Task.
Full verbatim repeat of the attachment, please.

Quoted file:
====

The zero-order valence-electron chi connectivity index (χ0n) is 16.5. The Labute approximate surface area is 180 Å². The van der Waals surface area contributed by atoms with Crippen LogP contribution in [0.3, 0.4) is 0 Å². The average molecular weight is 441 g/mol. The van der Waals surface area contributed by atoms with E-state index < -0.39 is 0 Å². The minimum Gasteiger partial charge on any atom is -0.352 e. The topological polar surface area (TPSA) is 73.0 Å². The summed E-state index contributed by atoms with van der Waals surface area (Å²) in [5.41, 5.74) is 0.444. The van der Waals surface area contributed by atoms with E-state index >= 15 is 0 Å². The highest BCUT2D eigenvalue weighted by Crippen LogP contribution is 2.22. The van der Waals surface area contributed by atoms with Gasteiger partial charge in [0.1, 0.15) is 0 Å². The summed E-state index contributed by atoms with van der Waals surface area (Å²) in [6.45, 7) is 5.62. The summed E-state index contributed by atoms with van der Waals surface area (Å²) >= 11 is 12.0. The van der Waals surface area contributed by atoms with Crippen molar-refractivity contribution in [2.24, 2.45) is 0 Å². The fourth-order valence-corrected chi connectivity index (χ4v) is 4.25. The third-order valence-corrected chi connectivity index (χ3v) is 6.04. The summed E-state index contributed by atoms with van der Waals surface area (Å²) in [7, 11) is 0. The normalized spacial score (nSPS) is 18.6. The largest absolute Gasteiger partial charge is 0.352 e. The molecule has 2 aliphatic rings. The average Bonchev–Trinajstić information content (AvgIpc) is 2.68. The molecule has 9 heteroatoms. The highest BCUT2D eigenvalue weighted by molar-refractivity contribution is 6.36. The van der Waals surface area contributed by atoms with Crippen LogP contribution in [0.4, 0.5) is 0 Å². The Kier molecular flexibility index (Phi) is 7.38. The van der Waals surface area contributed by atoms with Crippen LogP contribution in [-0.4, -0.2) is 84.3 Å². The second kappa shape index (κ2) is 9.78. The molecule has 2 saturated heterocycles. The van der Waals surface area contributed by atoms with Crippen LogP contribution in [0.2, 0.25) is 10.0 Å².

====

The zero-order valence-electron chi connectivity index (χ0n) is 16.5. The Labute approximate surface area is 180 Å². The van der Waals surface area contributed by atoms with Crippen LogP contribution in [0.3, 0.4) is 0 Å². The average molecular weight is 441 g/mol. The van der Waals surface area contributed by atoms with E-state index < -0.39 is 0 Å². The minimum Gasteiger partial charge on any atom is -0.352 e. The topological polar surface area (TPSA) is 73.0 Å². The summed E-state index contributed by atoms with van der Waals surface area (Å²) in [5.41, 5.74) is 0.444. The van der Waals surface area contributed by atoms with E-state index >= 15 is 0 Å². The highest BCUT2D eigenvalue weighted by Crippen LogP contribution is 2.22. The van der Waals surface area contributed by atoms with Gasteiger partial charge in [0.1, 0.15) is 0 Å². The summed E-state index contributed by atoms with van der Waals surface area (Å²) in [6.45, 7) is 5.62. The summed E-state index contributed by atoms with van der Waals surface area (Å²) >= 11 is 12.0. The van der Waals surface area contributed by atoms with Crippen molar-refractivity contribution in [2.24, 2.45) is 0 Å². The fourth-order valence-corrected chi connectivity index (χ4v) is 4.25. The third-order valence-corrected chi connectivity index (χ3v) is 6.04. The summed E-state index contributed by atoms with van der Waals surface area (Å²) in [7, 11) is 0. The normalized spacial score (nSPS) is 18.6. The largest absolute Gasteiger partial charge is 0.352 e. The molecule has 2 aliphatic rings. The average Bonchev–Trinajstić information content (AvgIpc) is 2.68. The molecule has 9 heteroatoms. The highest BCUT2D eigenvalue weighted by molar-refractivity contribution is 6.36. The van der Waals surface area contributed by atoms with Crippen LogP contribution in [0.4, 0.5) is 0 Å². The Kier molecular flexibility index (Phi) is 7.38. The van der Waals surface area contributed by atoms with Crippen LogP contribution in [-0.4, -0.2) is 84.3 Å². The second kappa shape index (κ2) is 9.78. The molecule has 2 saturated heterocycles. The van der Waals surface area contributed by atoms with Crippen LogP contribution in [0.2, 0.25) is 10.0 Å².